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    That only happened during the final battle. Had they jumped away instead of even beginning the Red Angel/wormhole plan, he'd never have been hurt. And I doubt there's a way to track them through the spore network, so Control would never know where they went.
     
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  8. Starflight

    Starflight Lieutenant Commander Red Shirt

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    Thanks Midquest, you've answered most of my questions. Most of the issues I still have revolve around the jump having to happen immediately as opposed to some time in the future after more alternatives had been looked into (for example, I'm still not really satisfied with the reasons the show gives us as to why Discovery can't just be destroyed), but I suppose there was only a very short amount of time between Control-Leland being destroyed and the jump actually becoming irreversible.

    EDIT: Also still a little confused about their plan - good points about Spock and Burnham realising that Red Angel Burnham had intentionally laid a destination out for them, but it still feels like flying almost blind, and Control seems to exist in the future, unless the alleged purging prevents the Control that modified the probe from ever existing.
     
    Last edited: Apr 19, 2019
  9. Alan Roi

    Alan Roi Commodore Captain

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    Jumping away does not fix the problem of Control however, as it is, it just pulls back, builds its power going after secondary targets from the shadows. However, being hung out as bait brings Leland out into the open in to get his entire fleet destroyed.
     
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  10. Longinus

    Longinus Rear Admiral Commodore

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    Yep. The whole thing didn't make any sense. It was obvious that the writers wanted the Disco to end up in the future and thus the characters hatched this harebrained plan and steadfastly committed to it, refusing to consider alternatives, even if didn't make any sense.

    And of course jumping 950 years is not a guaranteed way to avoid Control getting the data. How do you know Control still isn't around? In fact, as Mama Burnham described the future, it certainly still was around.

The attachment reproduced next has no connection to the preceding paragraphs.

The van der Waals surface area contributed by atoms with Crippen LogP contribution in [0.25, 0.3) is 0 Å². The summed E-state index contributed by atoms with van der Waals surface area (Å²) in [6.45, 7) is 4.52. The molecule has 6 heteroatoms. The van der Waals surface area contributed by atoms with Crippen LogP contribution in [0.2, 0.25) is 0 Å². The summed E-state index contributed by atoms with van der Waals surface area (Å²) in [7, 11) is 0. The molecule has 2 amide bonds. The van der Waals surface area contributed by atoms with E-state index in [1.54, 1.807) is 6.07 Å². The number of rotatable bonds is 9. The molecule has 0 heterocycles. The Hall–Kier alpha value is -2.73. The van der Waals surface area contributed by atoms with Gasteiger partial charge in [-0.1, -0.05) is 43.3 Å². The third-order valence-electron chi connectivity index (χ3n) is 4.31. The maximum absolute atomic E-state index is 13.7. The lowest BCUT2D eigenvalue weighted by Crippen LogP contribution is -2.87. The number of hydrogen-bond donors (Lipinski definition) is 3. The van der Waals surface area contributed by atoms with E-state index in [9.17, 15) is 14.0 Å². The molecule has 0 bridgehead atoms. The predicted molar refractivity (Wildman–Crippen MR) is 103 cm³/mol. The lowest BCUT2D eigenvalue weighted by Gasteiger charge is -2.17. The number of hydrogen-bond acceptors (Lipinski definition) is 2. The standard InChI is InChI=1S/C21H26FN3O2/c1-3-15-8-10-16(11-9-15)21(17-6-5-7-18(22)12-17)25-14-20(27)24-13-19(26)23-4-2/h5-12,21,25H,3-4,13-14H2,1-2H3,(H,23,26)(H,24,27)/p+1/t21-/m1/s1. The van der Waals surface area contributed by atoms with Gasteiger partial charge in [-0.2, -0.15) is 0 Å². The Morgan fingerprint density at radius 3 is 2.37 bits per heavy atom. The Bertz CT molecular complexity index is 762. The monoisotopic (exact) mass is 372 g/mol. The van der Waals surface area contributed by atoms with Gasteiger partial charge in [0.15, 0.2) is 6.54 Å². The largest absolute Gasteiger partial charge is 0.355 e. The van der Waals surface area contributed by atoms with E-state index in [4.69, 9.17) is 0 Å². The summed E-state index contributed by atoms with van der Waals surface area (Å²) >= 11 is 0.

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  11. dodge

    dodge Vice Admiral Admiral

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    That future is the one where Control gets the sphere data, so it should be different now.
     
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  12. Fateor

    Fateor Captain Captain

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    Sending Discovery into the future doesn't fix the problem of Control either.
     
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  13. Alan Roi

    Alan Roi Commodore Captain

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    Yes it does. It no longer has the only thing it knows which will turn it into future Control.
     
  14. Alan Roi

    Alan Roi Commodore Captain

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    Mama Burnham came from a future where Control always got the Sphere data. This is like saying, how did we know allowing Edith Keeler die would restore the timeline in City on the Edge of Forever.
     
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  15. Fateor

    Fateor Captain Captain

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    Which it also wouldn't have had if they had just spore jumped 50 million lightyears away.
     
  16. Alan Roi

    Alan Roi Commodore Captain

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    But still an ongoing problem of dozens of ships to mess up the Federation from the shadows. How does jumping 50 million light years away solve that problem?
     
  17. Starflight

    Starflight Lieutenant Commander Red Shirt

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    If Burnham altering the timeline means that future Control never exists, that means that the probe never gets modified, which means Airiam never gets taken over, which means Discovery is never lured to Section 31 HQ, which means they never fight Control in the same way in the first place, which means that Burnham never went to send the signals to alter the timeline, which means that aaaaaaaaaah
     
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  18. dodge

    dodge Vice Admiral Admiral

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    I don't mind the way it went down, but it would have been cleaner if, for example, Stamets somehow got sucked into the future an episode or so back, that would both explain why they couldn't just spore jump far away, and it would give the crew an additional incentive to go after him.
     
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  19. Alan Roi

    Alan Roi Commodore Captain

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    the same thing happens in City on the Edge of Forever. if McCoy saves Edith Keeler, the Federation and Starfleet never exists, and so on.
     
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  20. Longinus

    Longinus Rear Admiral Commodore

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    Unless the future Control catches the Discovery and the Red Suit, and uses the Red Suit to deliver the data to the past Control...

    Or if the past control has laid dormant somewhere waiting the data to arrive...

    Or if in this intervening millennia someone else has actually developed a different A.I. that would be equally dangerous with the sphere data...